The national ruling alliance argued forcefully after its thrashing in Cape Town and after suffering reduced majorities in seven of eight metropolitan cities, that the opposition’s strength was based on a “class-biased” agenda, which only appealed to wealthier areas – and it had a limit of about 25 percent of the population.
It also spelled a danger of corporate-sector boardrooms effectively driving the agenda of policy and decision making at local government level, SACP general secretary Blade Nzimande and his deputy, Jeremy Cronin – key alliance partners who serve in President Jacob Zuma’s government – argued in the party’s Umsebenzi Online.
“Its (the DA’s) effective agenda is to place large areas of policy and decision making in the hands of unelected economic elite in private corporate boardrooms.”
In the wake of the ANC’s poor showing in the Western Cape and Cape Town, Cronin acknowledged DA leader and Premier Helen Zille had conducted an energetic campaign, but argued it was “retrofitted”.
While it had left behind the earlier “fight back” mentality of former leader Tony Leon, it had focused on “delivery for all”, which did not mean there would be effective transformation.
Cronin argued there were deeply embedded business interests and entrenched interests of the propertied classes.
The bulk of them were concerned that spatial transformation – including the movement of poor and black people into their neighbourhoods – would affect property values, he said.
Nzimande and Cronin argued power would effectively shift to the private sector – at least in DA-controlled municipalities.
They said Zille’s agenda was that of protecting “inequitable privilege”, which she dressed up by the more palatable election tool of “maintaining standards”, while still claiming to deliver “to all”.
This concealed “a fundamental fact that it is not just delivery that is required, but fundamental transformation”.
“For instance, our towns and cities (not least Cape Town) are still characterised by massive racialised geographical divisions and inequities.”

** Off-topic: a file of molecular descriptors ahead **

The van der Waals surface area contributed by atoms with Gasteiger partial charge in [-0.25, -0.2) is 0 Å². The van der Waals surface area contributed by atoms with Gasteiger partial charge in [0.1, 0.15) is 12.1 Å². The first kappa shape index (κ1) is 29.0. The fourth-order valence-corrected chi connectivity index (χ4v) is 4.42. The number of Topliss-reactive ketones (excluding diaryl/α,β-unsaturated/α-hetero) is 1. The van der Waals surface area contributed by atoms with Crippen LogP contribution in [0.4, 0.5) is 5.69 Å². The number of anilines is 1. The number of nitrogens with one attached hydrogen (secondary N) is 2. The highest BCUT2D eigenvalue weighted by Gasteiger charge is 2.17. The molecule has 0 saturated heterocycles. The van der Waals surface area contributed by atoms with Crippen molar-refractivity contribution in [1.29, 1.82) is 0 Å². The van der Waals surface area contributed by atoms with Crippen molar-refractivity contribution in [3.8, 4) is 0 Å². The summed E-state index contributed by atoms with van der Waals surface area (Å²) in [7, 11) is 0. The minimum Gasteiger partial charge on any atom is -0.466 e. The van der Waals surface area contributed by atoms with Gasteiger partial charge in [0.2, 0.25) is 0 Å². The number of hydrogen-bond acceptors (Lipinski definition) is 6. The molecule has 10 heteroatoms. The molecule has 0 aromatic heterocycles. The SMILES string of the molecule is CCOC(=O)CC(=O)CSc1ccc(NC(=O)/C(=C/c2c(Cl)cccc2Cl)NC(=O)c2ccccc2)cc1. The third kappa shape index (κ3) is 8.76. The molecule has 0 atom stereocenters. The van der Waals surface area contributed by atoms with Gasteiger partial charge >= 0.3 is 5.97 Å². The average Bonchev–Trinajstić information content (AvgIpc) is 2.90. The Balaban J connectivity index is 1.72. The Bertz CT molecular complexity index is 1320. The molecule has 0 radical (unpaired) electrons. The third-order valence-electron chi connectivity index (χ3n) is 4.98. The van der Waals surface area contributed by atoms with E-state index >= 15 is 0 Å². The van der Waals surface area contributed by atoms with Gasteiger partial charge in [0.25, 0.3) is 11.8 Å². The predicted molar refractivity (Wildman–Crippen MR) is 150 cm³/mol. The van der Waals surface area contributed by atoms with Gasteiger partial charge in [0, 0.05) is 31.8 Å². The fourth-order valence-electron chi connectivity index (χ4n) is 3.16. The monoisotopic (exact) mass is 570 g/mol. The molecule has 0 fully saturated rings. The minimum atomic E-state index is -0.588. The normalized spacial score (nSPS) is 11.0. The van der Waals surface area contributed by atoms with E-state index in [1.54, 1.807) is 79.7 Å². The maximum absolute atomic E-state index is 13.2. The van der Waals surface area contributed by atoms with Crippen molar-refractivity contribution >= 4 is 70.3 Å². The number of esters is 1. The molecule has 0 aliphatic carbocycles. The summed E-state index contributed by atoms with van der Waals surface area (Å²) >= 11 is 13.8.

Nzimande and Cronin said: “What apartheid planned, the private property market has consolidated and expanded since 1994.
“Property prices act to exclude the black and working class majority a whole lot more effectively than old-style pass-law officials.”
Johannesburg, which returned the ANC with a reduced majority, had implemented a successful model of housing by building mixed-income, medium-density areas between Soweto – the apartheid township for blacks – and traditional white areas.
“In the unlikely event of the DA driving a policy like this in Cape Town, it would immediately meet opposition from its core constituency (with) white ratepayers fearing their speculatively fuelled property values would lose ground because of the relative proximity of poor communities.”
Tony Ehrenreich – the deputy Cosatu general secretary who was defeated by the DA’s Patricia de Lille for mayor of Cape Town – said he would continue to fight for true transformation of the city by driving an integration agenda.
Both Ehrenreich and Cronin argued for development of housing for the poor on public land – municipal and state land, including that held by parastatals such as Transnet.
Cronin said it might be a good idea to do so even in Constantia – one of the wealthiest and leafiest white suburbs. But this would require proper public transport.
But neither went so far as ANC Youth League leader Julius Malema who recently called for whites to be driven off the land.
“It is not now a question of arbitrarily and unconstitutionally seizing white property without compensation,” Nzimande and Cronin said.
“Even at the height of the anti-apartheid liberation struggle, the ANC was absolutely consistent in arguing it was not whites who were the enemy, but the system.”
Many of the “deeply embedded structural features of this (apartheid) system still remain in place to this day, for instance, the racialised geography of our towns and cities”, Nzimande and Cronin added.
Ehrenreich, who is expected to lead the opposition on the Cape Town City Council, pledged to continue the fight for community and geographic integration. - Donwald Pressly